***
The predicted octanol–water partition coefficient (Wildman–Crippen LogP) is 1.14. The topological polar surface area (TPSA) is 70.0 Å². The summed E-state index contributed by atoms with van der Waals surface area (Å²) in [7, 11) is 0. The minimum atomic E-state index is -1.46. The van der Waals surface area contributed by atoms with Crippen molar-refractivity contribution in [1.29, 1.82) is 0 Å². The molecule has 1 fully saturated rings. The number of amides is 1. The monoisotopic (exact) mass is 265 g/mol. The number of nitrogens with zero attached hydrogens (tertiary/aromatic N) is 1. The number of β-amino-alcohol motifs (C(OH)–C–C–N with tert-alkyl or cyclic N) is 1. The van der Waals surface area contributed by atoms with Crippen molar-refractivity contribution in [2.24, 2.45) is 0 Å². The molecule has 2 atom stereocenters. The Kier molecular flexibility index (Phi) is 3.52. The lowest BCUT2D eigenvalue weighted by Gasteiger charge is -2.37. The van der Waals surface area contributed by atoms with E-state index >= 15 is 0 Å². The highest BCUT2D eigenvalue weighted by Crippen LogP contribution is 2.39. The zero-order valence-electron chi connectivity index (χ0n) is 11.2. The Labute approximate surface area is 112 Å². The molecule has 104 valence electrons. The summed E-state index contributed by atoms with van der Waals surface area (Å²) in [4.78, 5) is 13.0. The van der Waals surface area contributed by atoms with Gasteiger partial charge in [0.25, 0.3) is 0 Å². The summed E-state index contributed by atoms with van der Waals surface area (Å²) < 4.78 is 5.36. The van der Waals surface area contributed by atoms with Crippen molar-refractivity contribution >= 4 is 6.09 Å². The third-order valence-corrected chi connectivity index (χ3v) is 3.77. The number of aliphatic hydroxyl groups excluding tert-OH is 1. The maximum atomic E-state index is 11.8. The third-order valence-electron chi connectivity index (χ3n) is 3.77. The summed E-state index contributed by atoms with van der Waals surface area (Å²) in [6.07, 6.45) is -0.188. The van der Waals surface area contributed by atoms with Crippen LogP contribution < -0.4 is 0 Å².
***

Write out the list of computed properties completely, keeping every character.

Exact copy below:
The predicted octanol–water partition coefficient (Wildman–Crippen LogP) is 1.14. The topological polar surface area (TPSA) is 70.0 Å². The summed E-state index contributed by atoms with van der Waals surface area (Å²) in [7, 11) is 0. The minimum atomic E-state index is -1.46. The van der Waals surface area contributed by atoms with Crippen molar-refractivity contribution in [1.29, 1.82) is 0 Å². The molecule has 1 fully saturated rings. The number of amides is 1. The monoisotopic (exact) mass is 265 g/mol. The number of nitrogens with zero attached hydrogens (tertiary/aromatic N) is 1. The number of β-amino-alcohol motifs (C(OH)–C–C–N with tert-alkyl or cyclic N) is 1. The van der Waals surface area contributed by atoms with Crippen molar-refractivity contribution in [2.24, 2.45) is 0 Å². The molecule has 2 atom stereocenters. The Kier molecular flexibility index (Phi) is 3.52. The lowest BCUT2D eigenvalue weighted by Gasteiger charge is -2.37. The van der Waals surface area contributed by atoms with E-state index >= 15 is 0 Å². The highest BCUT2D eigenvalue weighted by Crippen LogP contribution is 2.39. The zero-order valence-electron chi connectivity index (χ0n) is 11.2. The Labute approximate surface area is 112 Å². The molecule has 104 valence electrons. The summed E-state index contributed by atoms with van der Waals surface area (Å²) in [4.78, 5) is 13.0. The van der Waals surface area contributed by atoms with Gasteiger partial charge in [0.25, 0.3) is 0 Å². The summed E-state index contributed by atoms with van der Waals surface area (Å²) < 4.78 is 5.36. The van der Waals surface area contributed by atoms with Crippen molar-refractivity contribution >= 4 is 6.09 Å². The third-order valence-corrected chi connectivity index (χ3v) is 3.77. The number of aliphatic hydroxyl groups excluding tert-OH is 1. The maximum atomic E-state index is 11.8. The third-order valence-electron chi connectivity index (χ3n) is 3.77. The summed E-state index contributed by atoms with van der Waals surface area (Å²) in [6.07, 6.45) is -0.188. The van der Waals surface area contributed by atoms with Crippen LogP contribution < -0.4 is 0 Å².